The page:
3 Important Reasons Why Psychology is a Valuable Degree to Study
The general opinion of psychology yields a split decision from students and parents alike.
Most people seem to have a negative opinion psychology degrees, claiming it’s somewhat of a pseudo-science for the educationally illiterate.
Most people confuse psychiatry with psychology. This mix up leads students to believe that without a medical degree, they can’t do anything useful with a psychology degree.
In actuality, the roles are very different, and while psychiatrists are medical doctors, psychologists require no such extra qualifications, but typically hold Masters or PhD degrees.
Psychology is vital science which concerns itself with the study of human behaviour.
There are many different branches in psychology so simply claiming that it is a useless subject to study would be careless, reductive, and incorrect.
Here are 3 reasons why psychology is a valuable degree to study.
Importance of Psychological Research
The best and most prominent example of why psychological research benefits the greater public was seen during the most brutal wars.
During World War 1, soldiers fighting on the frontlines were experiencing terrible psychological episodes as a result of being exposed to the horrors of war.
This was known to them as having ‘shell shock’. The prevailing theory was that these soldiers were simply too weak minded, and as a result were removed from the war indefinately.
Almost an entire century later, the work that was originally published by the American Psychiatric Association introduced the idea of post-traumatic stress disorder (PTSD) which we believe the soldiers of WWI were suffering from.
Without this crucial research, who knows what sort of stigma or negative ideas we would have concerning soldiers who fought and possibly gave up their own lives for our freedom?
Even today groundbreaking research is continually done into fields of gender equality, gender identity, and many more common and often stigmatised problems in our society.
Being apart of the research that uncovers the true workings of the mind is something that is truly rewarding, and that no one can take back from you!
Understand human behaviour better
It isn’t a selfish thing to want to study psychology simply to understand people better.
In fact, the majority of people who study psychology only do so either to contribute to research, or to truly build upon their knowledge of why people do what they do.
Understanding why people do what they do is the basis of many psychological studies, and often leads to developing management plans in the form of therapy.
Even if you have no intentions of working as a psychologist, simply understanding human behaviour is a way to be empathetic towards someone’s experiences, and even be a better friend, colleague, sibling, or parent.
Understanding human behaviour will bring you closer to your own humanity in many ways!
Modern Job Availability
Last but not least, psychology opens you up to the possibility of endless job opportunities, granted you have the relevant higher education and experience!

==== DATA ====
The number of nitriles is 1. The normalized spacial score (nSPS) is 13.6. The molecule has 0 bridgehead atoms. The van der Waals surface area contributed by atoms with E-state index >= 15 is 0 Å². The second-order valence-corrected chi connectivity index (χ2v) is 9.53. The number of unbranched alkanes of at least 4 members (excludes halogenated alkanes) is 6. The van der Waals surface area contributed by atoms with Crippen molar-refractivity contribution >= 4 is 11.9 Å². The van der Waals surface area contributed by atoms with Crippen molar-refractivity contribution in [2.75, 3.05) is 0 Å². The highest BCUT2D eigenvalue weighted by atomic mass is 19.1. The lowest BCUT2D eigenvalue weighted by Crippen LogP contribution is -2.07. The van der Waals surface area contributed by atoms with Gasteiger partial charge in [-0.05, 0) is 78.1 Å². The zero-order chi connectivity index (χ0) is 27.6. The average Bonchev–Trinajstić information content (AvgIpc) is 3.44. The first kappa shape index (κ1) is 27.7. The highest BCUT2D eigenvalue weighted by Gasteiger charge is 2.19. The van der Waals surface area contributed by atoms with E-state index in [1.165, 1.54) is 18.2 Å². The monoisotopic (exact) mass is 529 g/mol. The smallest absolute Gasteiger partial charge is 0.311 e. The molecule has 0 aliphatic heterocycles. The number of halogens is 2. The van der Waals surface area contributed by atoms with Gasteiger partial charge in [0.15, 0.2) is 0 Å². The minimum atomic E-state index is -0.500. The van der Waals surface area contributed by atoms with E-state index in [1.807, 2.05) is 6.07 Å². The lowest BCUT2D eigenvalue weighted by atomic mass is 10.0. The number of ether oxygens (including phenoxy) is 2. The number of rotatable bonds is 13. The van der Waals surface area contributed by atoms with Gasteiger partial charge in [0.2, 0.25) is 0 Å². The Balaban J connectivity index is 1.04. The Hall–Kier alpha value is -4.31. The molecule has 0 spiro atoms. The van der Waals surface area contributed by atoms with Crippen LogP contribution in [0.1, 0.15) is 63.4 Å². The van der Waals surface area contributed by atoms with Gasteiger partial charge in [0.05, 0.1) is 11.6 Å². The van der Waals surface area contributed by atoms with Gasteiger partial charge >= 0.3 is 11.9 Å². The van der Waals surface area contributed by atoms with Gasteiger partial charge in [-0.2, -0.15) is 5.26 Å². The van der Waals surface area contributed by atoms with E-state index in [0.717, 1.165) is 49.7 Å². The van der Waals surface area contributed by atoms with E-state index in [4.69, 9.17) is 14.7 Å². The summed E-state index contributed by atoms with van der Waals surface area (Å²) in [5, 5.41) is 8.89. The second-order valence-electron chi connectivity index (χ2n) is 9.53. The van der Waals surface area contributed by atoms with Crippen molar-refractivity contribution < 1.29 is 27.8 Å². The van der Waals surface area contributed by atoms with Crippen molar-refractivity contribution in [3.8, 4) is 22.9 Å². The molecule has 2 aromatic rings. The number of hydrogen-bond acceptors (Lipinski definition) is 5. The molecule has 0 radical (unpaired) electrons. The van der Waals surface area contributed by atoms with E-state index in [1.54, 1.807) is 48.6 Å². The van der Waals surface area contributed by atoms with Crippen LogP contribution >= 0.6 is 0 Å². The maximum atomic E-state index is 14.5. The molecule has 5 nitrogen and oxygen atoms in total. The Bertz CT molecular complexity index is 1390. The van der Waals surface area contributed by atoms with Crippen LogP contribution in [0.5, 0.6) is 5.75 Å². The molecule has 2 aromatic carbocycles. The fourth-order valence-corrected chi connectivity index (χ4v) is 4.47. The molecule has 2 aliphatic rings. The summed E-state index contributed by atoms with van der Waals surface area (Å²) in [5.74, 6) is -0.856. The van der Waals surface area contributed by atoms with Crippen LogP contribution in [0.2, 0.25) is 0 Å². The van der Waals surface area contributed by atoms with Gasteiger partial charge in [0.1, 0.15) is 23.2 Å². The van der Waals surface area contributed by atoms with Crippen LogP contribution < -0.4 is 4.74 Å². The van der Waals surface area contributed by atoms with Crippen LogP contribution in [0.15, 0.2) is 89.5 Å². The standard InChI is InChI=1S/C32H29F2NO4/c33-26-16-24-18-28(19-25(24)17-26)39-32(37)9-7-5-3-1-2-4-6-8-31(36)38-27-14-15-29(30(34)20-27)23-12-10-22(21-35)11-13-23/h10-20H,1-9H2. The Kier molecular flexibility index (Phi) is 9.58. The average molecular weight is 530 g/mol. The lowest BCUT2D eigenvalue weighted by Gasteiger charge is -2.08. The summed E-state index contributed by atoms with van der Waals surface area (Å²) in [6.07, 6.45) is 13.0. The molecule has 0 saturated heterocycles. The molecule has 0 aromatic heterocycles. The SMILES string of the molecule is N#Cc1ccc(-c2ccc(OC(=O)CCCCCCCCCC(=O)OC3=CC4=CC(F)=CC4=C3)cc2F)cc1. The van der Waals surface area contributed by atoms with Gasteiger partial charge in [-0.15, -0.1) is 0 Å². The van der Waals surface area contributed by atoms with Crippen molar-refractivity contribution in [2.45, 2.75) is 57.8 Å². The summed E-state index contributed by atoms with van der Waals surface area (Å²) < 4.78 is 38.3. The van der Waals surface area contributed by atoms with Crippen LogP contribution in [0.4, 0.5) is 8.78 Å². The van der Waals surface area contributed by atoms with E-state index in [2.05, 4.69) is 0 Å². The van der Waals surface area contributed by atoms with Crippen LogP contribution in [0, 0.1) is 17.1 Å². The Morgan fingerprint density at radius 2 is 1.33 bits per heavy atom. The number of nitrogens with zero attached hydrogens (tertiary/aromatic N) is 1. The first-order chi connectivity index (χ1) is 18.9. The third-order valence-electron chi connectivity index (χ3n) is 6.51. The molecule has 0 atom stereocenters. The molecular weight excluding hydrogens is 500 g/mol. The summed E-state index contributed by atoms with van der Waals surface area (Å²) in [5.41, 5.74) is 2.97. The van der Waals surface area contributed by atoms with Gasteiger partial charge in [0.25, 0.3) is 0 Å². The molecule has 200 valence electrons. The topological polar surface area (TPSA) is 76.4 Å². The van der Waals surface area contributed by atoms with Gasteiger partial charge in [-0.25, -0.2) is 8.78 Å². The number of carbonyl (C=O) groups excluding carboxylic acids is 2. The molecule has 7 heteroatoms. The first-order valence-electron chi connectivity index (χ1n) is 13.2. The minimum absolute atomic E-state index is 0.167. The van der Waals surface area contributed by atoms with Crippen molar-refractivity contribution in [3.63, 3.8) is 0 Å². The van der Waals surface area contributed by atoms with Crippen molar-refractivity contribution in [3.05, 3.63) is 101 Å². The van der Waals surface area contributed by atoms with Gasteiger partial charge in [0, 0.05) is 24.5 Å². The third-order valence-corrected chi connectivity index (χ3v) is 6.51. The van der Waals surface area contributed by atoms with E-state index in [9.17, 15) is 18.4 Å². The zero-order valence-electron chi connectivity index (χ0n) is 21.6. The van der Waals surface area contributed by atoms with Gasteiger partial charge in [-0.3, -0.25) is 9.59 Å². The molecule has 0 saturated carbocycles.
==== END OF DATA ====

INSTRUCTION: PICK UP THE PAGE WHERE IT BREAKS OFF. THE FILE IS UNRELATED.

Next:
Don’t listen to anyone who says psychology jobs are a dead end.
As a psychology graduate, you have numerous career path options that range from teacher to business person.
Here are a few psychology-related job roles:
- School Teacher – Doesn’t sound particularly exciting however more schools are increasingly hiring a psychologist to counsel students on emotional and behavioural problems that may have effects on their ability to learn properly. Definitely, something to consider if you don’t care for treating adult patients.
- Hospital Psychologist – Most hospitals will have several psychologists on payroll to work within a clinic and counsel patients suffering from some kind of trauma or psychological issue.
- Business Psychologist – Many large businesses will have a resident psychologist to give the company insights into their customer behaviours and hopefully drive up sales. A big contrast to the usual clinical work of a psychologist.
- Clinical Research Psychologist – These are the big guns of psychology. The majority of graduates start off wanting to be a clinical research psychologist since they do the majority of novel psych research. It seems to be the most interesting role however you will be met with competition from real psych scientists with attention to detail and meticulous precision towards their research.
- Lecturer – A minority of psych graduates will end up going back to university to become a professor. This is because to become one in the first place, you must have already undergone several years of schooling and possibly even gained a PhD. A hard gig for most to bag, but once you’re there, it can be a relaxing job role to do until retirement.
The biggest fear for students when considering whether to study psychology is if it will leave them jobless.
As we’ve covered above, psychology will never leave you jobless so long as you have done enough schooling (often masters of phd) and have gained relevant experience in the form of paid work or even unpaid internships at research facilities.
Never let anyone talk you out of studying psychology as it might be the ideal course for your own student satisfaction.
It’s incredibly in-depth and large and once you begin specialising as your studies progress, you’ll really begin to delve into the things that personally interest you!
Another course that often gets a bad rep is Sociology.
It’s not for everyone however you can continue reading to see why it might not be an entirely useless course to study!